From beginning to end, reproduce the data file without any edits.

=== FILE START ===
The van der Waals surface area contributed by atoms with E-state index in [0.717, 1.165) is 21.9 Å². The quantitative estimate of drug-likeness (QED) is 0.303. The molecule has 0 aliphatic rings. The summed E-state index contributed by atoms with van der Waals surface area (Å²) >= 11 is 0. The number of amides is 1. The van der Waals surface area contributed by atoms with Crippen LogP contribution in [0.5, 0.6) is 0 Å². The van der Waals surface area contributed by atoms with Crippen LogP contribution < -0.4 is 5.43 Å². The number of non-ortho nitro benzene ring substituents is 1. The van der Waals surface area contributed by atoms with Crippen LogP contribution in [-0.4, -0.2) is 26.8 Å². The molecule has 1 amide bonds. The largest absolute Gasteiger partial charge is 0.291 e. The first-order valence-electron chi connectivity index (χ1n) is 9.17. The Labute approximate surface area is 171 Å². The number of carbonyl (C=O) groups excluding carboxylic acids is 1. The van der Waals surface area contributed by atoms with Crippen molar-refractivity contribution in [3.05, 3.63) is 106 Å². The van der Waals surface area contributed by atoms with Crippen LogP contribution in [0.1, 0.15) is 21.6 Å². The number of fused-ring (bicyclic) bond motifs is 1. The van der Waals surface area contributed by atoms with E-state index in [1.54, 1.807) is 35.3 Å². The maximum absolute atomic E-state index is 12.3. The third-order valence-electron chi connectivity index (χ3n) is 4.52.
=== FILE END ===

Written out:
The van der Waals surface area contributed by atoms with E-state index in [0.717, 1.165) is 21.9 Å². The quantitative estimate of drug-likeness (QED) is 0.303. The molecule has 0 aliphatic rings. The summed E-state index contributed by atoms with van der Waals surface area (Å²) >= 11 is 0. The number of amides is 1. The van der Waals surface area contributed by atoms with Crippen LogP contribution in [0.5, 0.6) is 0 Å². The van der Waals surface area contributed by atoms with Crippen LogP contribution < -0.4 is 5.43 Å². The number of non-ortho nitro benzene ring substituents is 1. The van der Waals surface area contributed by atoms with Crippen LogP contribution in [-0.4, -0.2) is 26.8 Å². The molecule has 1 amide bonds. The largest absolute Gasteiger partial charge is 0.291 e. The first-order valence-electron chi connectivity index (χ1n) is 9.17. The Labute approximate surface area is 171 Å². The number of carbonyl (C=O) groups excluding carboxylic acids is 1. The van der Waals surface area contributed by atoms with Crippen molar-refractivity contribution in [3.05, 3.63) is 106 Å². The van der Waals surface area contributed by atoms with Crippen LogP contribution in [0.1, 0.15) is 21.6 Å². The number of fused-ring (bicyclic) bond motifs is 1. The van der Waals surface area contributed by atoms with E-state index in [1.54, 1.807) is 35.3 Å². The maximum absolute atomic E-state index is 12.3. The third-order valence-electron chi connectivity index (χ3n) is 4.52.